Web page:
Mark Varvares, Chief of Otolaryngology–Head and Neck Surgery, Mass Eye and Ear

Mass General Brigham is a consortium of 16 member institutions, comprising academic medical centers, specialized hospitals, community hospitals, a rehabilitation network, and various other healthcare facilities. Research conducted across these multiple entities is synergistic, offering a holistic perspective and insights that extend beyond the individual contributions of each institution. This collaborative approach draws on diverse settings and a wide range of expertise to enhance the overall quality of research and healthcare delivery.

Numerous technologies have been explored to enhance tumor visualization during surgical procedures, such as fluorescence imaging and advanced microscopy. However, the widespread adoption of these technologies has been limited, and many are primarily applicable to specific cancer types or subtypes.

Fluorescence imaging, for instance, relies on dyes that target cancer-specific molecules. Yet, conventional imaging methods may have limited accuracy in identifying tumor margins, the areas where normal tissue surrounds the tumor, due to the variability in the expression of these molecules across and within different tumor types.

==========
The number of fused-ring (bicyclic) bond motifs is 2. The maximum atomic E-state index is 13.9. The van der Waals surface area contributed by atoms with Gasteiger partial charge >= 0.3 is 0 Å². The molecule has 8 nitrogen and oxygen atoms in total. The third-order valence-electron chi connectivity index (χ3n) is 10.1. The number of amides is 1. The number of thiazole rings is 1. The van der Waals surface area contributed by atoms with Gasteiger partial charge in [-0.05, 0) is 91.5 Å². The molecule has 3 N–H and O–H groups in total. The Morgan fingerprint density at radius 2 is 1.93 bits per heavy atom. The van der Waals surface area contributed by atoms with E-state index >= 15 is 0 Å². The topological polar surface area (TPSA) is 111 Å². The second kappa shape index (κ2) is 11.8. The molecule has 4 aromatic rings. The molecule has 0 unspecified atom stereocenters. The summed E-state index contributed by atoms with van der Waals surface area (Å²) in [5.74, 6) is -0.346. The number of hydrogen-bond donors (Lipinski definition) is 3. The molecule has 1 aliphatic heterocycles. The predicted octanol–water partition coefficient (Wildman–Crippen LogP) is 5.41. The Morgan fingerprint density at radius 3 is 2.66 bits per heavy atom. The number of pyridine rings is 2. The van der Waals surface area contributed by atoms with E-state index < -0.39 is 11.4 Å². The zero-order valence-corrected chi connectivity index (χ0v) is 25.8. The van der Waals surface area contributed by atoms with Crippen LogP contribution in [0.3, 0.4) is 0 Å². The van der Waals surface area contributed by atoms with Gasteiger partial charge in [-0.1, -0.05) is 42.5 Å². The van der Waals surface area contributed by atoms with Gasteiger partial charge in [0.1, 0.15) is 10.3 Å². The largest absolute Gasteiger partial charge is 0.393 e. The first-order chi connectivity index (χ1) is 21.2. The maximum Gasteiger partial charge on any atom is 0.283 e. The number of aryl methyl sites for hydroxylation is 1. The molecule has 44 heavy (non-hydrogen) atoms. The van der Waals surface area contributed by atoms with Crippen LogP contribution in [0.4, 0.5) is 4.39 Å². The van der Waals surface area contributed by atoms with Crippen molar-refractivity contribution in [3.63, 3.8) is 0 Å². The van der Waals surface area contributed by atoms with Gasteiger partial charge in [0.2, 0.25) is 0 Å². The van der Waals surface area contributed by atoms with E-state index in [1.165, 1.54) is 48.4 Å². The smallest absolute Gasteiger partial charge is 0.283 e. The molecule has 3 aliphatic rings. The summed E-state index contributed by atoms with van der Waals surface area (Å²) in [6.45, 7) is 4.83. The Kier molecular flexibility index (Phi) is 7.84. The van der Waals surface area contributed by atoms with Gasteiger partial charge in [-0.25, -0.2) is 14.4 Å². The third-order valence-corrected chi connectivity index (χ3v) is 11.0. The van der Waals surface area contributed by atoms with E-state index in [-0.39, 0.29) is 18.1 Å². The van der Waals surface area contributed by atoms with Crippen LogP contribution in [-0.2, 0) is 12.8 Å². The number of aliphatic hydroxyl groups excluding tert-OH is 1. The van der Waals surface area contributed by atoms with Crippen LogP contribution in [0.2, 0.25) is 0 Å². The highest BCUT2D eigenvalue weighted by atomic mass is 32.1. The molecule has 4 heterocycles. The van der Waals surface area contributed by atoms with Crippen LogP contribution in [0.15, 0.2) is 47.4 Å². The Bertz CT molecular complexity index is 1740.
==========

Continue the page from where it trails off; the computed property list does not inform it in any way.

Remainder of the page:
The approach employed by the Mass General Brigham research team, known as fluorescence lifetime (FLT) imaging, offers a unique perspective. Rather than relying solely on cancer-targeting dyes, this technique uses high-speed cameras to identify changes in the light emitted by tissue.

In earlier preclinical studies with mouse models, Dr. Kumar and his colleagues observed that tumors in mice injected with a dye called indocyanine green (ICG) exhibited a longer fluorescence lifetime in comparison to normal tissue. This distinction enabled the researchers to accurately differentiate between tumor tissue and healthy tissue.

In their recent study, the research team applied the same principle to human samples. The study commenced by examining specimens from patients who were undergoing liver surgery at Massachusetts General Hospital (MGH) and head and neck surgery at Mass Eye and Ear. These patients had received an injection of indocyanine green (ICG) at least a day prior to their respective surgeries.